Bacon’s Rebellion

This paper explores a war between two actual cousins that resulted in Bacon’s Rebellion. One cousin was called Sir William Berkeley (the heavy-handed English governor). He was the English civil wars’ veteran. Nathaniel Bacon was the other cousin who appeared to be a lazy and immature schemer. His dad sent him to Virginia, hoping that he would grow up. After arriving in Virginia, Berkeley gave Bacon a seat on the council and a land (Rothman 497). Apart from these privileges, other people found life in Virginia harsh. The land was practically filled with starvation and drought. People were also fighting with Native Americans. However, most of the activities was done by the white indentured servants. In reality, they appeared a little more than slaves (Dzelzainis 139). Bacon’s Rebellion’s immediate cause was the refusal by Governor Berkeley to retaliate for a series of frontier settlements’ attacks by the Native Americans.

Have any questions about the topic? Our Experts can answer any question you have. They are avaliable to you 24/7.
Ask now

Form the beginning, Virginia was a harsh place for human habitat, especially when the first settlers of Jamestown resorted to cannibalism for making it through the 1609’s severe winter. These conditions failed to get much better throughout the 17th century (Dzelzainis 143). Eventually, there was a dire need for Bacon’s Rebellion, which started in 1676. During this time, the economy of Virginia was struggling. The terrible weather ruined harvests and destroyed homes. As a consequence, the colonist decided to look for scapegoats. In particular, the scapegoat was found in the tribes of local Native America. In 1675, for example, the colonists strike back at the Native Americans when they raided a plantation on the Virginia frontier (Machain 295). However, the colonist attacked the wrong tribe. As part of power play, Nathaniel Bacon stoked resentment against Sir Governor Berkeley. At this time, Berkeley refused to retaliate.

The 1676 – 1677 Bacon’s Rebellion holds its place in the books of history as the first Rebellion in the New World’s English colonies. Nathan Bacon led the Virgin settlers to rebel against Governor William Berkeley’s rule. The grievances of Bacon against the governor stemmed from his dismissive policy to the western frontier’s political challenges. Specifically, Bacon was not allowed to participate in fur trading with Native Americans (Dzelzainis 143). Besides, Berkeley left him out of his inner circle of political agenda. During this time, the popular uprising against Berkeley was incited by the Doeg people attacks. Berkeley failed to address the colonists’ demand regarding their safety. As a consequence, several Virginians from all races and classes rose in arms against Governor Berkeley (Machain 296). In addition to attacking Native Americans, they chased the governor from various regions such as Virginia and Jamestown. Ultimately, these thousands of Virginians torched the capital.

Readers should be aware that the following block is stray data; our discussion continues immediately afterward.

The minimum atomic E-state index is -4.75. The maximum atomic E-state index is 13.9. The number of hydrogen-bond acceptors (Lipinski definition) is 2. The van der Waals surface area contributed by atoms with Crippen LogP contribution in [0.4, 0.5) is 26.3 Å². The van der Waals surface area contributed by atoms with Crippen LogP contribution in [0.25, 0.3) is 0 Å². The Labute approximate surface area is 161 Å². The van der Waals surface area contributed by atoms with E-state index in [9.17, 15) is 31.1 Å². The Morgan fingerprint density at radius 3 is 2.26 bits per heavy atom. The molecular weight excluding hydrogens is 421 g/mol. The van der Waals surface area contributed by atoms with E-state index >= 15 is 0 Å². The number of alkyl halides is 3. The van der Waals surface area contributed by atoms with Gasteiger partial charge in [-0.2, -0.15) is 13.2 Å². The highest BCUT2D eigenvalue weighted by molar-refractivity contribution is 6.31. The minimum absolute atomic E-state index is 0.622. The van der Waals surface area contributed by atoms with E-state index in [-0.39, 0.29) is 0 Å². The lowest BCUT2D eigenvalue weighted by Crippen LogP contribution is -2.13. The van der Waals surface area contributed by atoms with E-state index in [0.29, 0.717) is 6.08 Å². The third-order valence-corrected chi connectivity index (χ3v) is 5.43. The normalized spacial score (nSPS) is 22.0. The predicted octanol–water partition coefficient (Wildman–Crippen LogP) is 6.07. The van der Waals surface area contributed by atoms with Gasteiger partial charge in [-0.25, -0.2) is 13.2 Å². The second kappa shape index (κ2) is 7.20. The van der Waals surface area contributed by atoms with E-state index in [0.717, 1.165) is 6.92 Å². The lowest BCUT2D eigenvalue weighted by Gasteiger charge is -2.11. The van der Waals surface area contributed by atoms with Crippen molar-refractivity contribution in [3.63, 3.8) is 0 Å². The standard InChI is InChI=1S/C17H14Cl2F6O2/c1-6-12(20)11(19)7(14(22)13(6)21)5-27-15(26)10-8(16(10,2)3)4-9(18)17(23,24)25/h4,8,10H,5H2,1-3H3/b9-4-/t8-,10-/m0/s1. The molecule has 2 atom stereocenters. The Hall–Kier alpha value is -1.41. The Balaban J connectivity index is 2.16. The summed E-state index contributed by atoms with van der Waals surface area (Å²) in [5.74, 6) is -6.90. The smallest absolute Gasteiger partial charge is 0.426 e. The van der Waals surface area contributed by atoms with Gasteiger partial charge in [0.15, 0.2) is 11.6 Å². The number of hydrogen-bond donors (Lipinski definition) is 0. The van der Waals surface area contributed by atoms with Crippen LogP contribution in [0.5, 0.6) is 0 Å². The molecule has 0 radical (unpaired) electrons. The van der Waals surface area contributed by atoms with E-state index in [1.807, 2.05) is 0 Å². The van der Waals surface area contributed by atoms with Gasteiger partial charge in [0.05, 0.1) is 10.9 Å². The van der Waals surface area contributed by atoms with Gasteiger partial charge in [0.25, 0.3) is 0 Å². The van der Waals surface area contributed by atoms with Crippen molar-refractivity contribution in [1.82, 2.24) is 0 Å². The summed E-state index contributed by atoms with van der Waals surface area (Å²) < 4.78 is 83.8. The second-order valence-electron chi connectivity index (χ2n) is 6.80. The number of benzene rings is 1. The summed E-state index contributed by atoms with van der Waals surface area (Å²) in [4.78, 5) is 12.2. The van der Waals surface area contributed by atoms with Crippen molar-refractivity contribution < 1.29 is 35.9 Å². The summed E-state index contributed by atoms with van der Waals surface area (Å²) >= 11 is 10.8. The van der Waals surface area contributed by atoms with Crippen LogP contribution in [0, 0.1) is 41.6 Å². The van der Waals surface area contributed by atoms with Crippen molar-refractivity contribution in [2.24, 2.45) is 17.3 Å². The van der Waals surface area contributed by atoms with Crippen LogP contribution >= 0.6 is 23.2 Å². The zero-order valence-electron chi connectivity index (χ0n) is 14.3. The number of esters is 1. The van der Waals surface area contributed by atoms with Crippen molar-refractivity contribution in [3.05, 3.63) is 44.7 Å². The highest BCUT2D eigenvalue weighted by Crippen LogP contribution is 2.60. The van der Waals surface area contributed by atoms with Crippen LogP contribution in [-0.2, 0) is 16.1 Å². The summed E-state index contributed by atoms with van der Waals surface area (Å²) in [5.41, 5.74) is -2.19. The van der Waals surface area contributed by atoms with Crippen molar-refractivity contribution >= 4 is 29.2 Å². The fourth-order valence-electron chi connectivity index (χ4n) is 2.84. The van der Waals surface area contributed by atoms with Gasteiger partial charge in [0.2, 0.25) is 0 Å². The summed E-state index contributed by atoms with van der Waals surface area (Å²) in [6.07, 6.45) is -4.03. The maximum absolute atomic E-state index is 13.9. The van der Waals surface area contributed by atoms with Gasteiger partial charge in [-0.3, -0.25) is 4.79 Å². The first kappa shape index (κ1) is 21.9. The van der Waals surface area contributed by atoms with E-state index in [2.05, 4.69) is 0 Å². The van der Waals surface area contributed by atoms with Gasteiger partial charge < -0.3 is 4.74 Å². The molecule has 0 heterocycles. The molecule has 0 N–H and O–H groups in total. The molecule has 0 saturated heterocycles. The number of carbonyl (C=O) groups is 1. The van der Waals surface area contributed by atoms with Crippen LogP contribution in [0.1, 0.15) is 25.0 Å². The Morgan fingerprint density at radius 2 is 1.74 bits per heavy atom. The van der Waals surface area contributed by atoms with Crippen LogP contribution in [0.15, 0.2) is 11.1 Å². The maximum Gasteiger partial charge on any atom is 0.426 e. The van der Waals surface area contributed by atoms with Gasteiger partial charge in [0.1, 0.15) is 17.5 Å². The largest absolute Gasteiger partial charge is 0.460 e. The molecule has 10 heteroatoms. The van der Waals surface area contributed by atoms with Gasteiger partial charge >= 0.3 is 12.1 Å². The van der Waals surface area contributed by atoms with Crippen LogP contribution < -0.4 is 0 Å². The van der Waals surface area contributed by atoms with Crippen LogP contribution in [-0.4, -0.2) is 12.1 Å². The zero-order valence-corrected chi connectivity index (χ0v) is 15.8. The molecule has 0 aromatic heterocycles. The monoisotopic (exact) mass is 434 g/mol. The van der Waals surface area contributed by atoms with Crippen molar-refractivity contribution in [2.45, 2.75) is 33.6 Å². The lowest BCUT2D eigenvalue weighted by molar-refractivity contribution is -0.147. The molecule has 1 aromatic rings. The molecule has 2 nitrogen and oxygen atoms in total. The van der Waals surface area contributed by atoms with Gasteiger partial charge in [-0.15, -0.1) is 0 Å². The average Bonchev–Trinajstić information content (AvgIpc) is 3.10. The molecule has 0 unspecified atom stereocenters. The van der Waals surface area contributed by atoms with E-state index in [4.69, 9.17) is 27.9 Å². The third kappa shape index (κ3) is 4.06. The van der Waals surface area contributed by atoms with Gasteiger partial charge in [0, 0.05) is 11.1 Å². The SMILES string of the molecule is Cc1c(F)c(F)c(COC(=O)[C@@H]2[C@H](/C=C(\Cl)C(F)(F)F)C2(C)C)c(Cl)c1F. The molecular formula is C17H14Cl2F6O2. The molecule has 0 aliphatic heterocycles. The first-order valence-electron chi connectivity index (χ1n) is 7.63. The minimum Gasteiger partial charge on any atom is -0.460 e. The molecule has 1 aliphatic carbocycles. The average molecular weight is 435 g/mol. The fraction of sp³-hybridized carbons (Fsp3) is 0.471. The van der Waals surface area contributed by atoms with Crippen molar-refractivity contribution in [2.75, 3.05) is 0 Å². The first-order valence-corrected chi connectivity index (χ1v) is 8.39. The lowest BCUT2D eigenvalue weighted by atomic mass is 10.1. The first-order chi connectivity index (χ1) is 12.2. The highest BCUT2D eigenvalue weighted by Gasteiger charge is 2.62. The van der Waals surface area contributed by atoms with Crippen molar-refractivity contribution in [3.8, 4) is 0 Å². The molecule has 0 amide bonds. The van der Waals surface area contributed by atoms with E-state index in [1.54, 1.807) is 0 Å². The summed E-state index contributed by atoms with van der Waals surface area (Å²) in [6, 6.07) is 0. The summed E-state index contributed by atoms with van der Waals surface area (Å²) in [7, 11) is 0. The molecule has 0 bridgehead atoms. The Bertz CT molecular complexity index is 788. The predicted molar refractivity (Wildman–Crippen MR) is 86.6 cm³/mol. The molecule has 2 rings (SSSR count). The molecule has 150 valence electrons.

Apparently, a few armed merchants from London were the first people to suppress the Bacon’s Rebellion. The captains of these merchant ships sided with the loyalists, including Governor Berkeley. Soon after, the forces of the government from England arrived to reform the colonist to be under direct royal control (Rothman 497). These government forces were able to defeat the pockets of resistance after spending several years in the war. Bacon led the first Rebellion in the colonies of America in which discontented frontiersmen participated. The ruling class was much disturbed by the alliance between the Africans and the European indentured servants. The bond-servitude between the Africans and the European indentured servants was able to unite these groups to rebel against the ruling class (Dzelzainis 141). Many of the Africans were enslaved until freed or dead. In their response, the ruling class decided to harden the slavery’s racial caste to divide the two races. Even though the farmers failed to succeed in their initial plan to drive remove the Native Americans from Virginia, Bacon’s Rebellion resulted in the recalling of Berkeley to England.

Initially, the colonists were begged by Berkeley to show restraint in the way they were dealing with the Native Americans. However, Bacon and his supporters could not listen to any of this advice. At one point, some friendly Native Americans were seized by Bacon for supposedly stealing corn. They were accused of waging an illegal war against the nearby friendly tribes. The continued escalation of the situation forced Governor Berkeley to push for a compromise. He called for an assembly after confiscating the weapons from the local Native Americans (Dzelzainis 143). In this assembly, the war was declared on all the Native Americans who were considered harmful. In addition, a defense was set up around the colony. In the colony, tension continued to rise following the increase of taxes that the war brought. Moreover, some people accused Berkeley of practicing favoritism in the assembly. For example, the best trade options were handed to his cronies (Machain 297). As a consequence, the anti-Berkeley locals then elected Bacon a volunteer militia’s “general’ to fight the Native Americans.